Yesterday’s World Water Day spurred a variety of events, demonstrations and discussions all over the world centered around the issue of fresh water, in the wake of a new U.N. report which has calculated that the number of deaths per year from waterborne disease surpasses those from all forms of violence, including war.
In observance of the day, I attended an event, co-hosted by National Geographic and Water Advocates, held to raise awareness of the challenges we face in ensuring safe, affordable and sustainable water resources for people around the world.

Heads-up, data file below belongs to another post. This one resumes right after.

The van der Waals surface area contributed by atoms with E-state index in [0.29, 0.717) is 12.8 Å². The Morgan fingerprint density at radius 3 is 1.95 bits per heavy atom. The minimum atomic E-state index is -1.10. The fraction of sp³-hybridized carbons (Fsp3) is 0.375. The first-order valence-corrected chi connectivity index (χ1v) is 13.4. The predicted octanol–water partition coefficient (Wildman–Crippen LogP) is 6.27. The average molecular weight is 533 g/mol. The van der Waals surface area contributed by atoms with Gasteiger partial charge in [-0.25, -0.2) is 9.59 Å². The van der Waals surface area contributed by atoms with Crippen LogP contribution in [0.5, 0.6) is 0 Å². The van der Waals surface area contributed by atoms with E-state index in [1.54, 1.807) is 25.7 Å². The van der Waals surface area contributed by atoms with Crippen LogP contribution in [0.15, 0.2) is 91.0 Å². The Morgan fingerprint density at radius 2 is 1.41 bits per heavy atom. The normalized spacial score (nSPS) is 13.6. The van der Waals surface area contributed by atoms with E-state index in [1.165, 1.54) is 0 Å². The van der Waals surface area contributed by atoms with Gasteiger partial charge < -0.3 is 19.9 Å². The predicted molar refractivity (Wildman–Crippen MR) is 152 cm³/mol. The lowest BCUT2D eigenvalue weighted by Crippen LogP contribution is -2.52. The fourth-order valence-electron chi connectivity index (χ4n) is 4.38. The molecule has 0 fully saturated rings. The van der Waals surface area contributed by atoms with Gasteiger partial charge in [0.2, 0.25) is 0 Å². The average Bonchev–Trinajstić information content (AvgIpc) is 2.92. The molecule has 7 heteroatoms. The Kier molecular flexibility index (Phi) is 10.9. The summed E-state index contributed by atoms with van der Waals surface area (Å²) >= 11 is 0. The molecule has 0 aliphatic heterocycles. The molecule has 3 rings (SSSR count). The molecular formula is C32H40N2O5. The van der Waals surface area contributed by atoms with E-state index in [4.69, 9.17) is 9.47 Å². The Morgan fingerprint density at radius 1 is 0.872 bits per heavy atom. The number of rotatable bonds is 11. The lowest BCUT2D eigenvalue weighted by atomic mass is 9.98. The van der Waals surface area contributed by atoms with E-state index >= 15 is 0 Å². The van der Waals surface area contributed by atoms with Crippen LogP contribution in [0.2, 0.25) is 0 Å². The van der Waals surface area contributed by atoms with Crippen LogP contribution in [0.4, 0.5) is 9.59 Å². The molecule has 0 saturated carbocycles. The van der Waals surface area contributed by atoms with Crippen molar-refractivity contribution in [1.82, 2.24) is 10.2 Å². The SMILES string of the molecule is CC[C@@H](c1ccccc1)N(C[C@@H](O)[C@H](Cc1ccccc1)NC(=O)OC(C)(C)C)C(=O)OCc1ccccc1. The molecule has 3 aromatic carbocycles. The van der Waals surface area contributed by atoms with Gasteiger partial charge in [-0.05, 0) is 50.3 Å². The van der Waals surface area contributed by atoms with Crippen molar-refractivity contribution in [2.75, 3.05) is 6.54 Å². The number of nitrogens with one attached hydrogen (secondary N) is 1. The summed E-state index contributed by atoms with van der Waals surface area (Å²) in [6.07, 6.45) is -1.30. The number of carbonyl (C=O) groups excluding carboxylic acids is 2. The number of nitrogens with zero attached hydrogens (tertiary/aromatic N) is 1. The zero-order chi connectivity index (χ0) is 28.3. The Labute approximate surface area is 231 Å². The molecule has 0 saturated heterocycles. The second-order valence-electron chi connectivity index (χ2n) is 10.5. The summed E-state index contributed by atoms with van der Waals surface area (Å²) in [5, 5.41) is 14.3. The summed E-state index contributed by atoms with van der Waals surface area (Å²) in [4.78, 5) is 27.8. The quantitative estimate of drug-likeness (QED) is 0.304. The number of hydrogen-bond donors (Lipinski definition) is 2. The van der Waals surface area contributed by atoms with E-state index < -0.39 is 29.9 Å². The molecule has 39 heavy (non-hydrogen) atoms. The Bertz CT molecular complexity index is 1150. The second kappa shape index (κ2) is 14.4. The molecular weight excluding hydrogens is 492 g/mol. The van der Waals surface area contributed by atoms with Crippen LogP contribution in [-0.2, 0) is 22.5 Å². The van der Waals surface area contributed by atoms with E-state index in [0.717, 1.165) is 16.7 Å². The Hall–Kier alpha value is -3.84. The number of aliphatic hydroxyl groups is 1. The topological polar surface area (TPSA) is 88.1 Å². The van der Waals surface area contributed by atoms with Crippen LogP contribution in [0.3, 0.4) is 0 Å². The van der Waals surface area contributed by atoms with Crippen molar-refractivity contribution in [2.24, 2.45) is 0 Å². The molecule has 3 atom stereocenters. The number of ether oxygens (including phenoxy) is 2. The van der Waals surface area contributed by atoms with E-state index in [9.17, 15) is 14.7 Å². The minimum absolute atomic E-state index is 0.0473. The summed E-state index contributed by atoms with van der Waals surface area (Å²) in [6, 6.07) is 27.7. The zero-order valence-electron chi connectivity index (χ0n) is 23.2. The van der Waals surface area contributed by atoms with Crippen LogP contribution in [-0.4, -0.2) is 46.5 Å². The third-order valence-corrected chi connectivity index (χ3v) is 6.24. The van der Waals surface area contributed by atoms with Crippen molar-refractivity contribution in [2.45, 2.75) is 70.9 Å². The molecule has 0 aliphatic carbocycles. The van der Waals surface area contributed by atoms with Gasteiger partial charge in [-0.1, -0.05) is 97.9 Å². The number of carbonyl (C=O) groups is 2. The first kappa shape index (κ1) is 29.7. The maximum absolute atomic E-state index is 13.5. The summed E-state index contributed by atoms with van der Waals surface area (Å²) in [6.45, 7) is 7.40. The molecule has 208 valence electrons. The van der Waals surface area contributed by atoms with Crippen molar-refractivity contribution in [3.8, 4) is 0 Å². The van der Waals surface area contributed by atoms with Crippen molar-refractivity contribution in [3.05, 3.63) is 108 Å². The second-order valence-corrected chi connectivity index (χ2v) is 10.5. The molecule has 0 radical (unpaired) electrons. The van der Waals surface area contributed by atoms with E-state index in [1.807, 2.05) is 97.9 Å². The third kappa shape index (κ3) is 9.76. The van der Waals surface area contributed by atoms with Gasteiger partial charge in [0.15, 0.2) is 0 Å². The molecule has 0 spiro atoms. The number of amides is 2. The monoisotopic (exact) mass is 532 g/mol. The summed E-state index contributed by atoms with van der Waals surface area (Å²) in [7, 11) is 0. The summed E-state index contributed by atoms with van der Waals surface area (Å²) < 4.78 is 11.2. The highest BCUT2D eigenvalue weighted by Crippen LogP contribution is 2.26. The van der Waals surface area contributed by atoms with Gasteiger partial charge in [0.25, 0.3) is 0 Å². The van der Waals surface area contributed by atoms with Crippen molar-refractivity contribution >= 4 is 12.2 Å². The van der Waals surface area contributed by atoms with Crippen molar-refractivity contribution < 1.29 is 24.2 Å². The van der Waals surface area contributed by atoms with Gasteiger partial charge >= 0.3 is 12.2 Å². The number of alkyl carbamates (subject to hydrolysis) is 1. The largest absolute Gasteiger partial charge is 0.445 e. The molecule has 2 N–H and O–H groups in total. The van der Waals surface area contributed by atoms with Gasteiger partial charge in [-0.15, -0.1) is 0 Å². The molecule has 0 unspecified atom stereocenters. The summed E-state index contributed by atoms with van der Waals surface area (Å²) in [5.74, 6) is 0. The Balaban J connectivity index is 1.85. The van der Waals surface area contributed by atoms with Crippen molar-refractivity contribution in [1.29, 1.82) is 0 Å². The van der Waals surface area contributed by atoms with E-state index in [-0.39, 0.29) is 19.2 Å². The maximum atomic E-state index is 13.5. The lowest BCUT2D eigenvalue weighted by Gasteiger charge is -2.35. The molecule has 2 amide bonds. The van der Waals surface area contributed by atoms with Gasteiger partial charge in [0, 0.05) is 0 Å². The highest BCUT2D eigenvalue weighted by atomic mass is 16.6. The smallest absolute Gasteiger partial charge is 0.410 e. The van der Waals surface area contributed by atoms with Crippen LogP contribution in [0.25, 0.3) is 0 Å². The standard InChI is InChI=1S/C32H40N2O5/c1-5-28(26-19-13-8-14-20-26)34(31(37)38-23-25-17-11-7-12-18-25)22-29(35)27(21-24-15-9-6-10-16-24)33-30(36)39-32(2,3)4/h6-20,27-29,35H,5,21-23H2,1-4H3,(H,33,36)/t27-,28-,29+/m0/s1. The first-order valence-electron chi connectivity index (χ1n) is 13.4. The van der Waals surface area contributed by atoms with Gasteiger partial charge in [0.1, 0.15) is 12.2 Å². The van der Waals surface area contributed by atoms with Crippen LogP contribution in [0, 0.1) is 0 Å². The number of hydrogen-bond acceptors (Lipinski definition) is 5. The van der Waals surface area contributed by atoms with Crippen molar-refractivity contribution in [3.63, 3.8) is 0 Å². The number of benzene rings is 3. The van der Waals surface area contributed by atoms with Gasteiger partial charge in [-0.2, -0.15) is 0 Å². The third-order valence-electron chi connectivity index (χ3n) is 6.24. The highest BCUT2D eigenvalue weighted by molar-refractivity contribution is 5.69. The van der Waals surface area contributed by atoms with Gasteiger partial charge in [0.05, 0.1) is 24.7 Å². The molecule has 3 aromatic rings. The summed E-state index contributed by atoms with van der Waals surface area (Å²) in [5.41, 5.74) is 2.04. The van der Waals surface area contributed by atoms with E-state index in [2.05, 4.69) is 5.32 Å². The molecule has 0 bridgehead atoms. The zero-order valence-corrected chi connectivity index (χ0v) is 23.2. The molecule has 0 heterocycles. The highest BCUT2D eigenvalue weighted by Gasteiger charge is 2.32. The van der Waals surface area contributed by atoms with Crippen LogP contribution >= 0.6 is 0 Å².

The event included a video presentation from Ellen Johnson Sirleaf, President of Liberia, as well as remarks from several leaders in this arena, including Congressman Earl Blumenauer (D-OR), and Terry Garcia from the National Geographic Society. Among the many statements shared, Secretary of State Hillary Rodham Clinton spoke strongly about the important role the U.S. has to play in the global water crisis. She addressed numerous items that are core to the Water Sanitation and Health (WASH) movement, but also mentioned the importance of maintaining natural flows of fresh water and transboundary watershed governance.
At the event, National Geographic announced a special tribute to World Water Day and the importance of raising public awareness of the issue: free digital copies of their April 1 special issue “Water: Our Thirsty World”.
Colleen Vollberg is the program coordinator for CI’s Freshwater Conservation Program.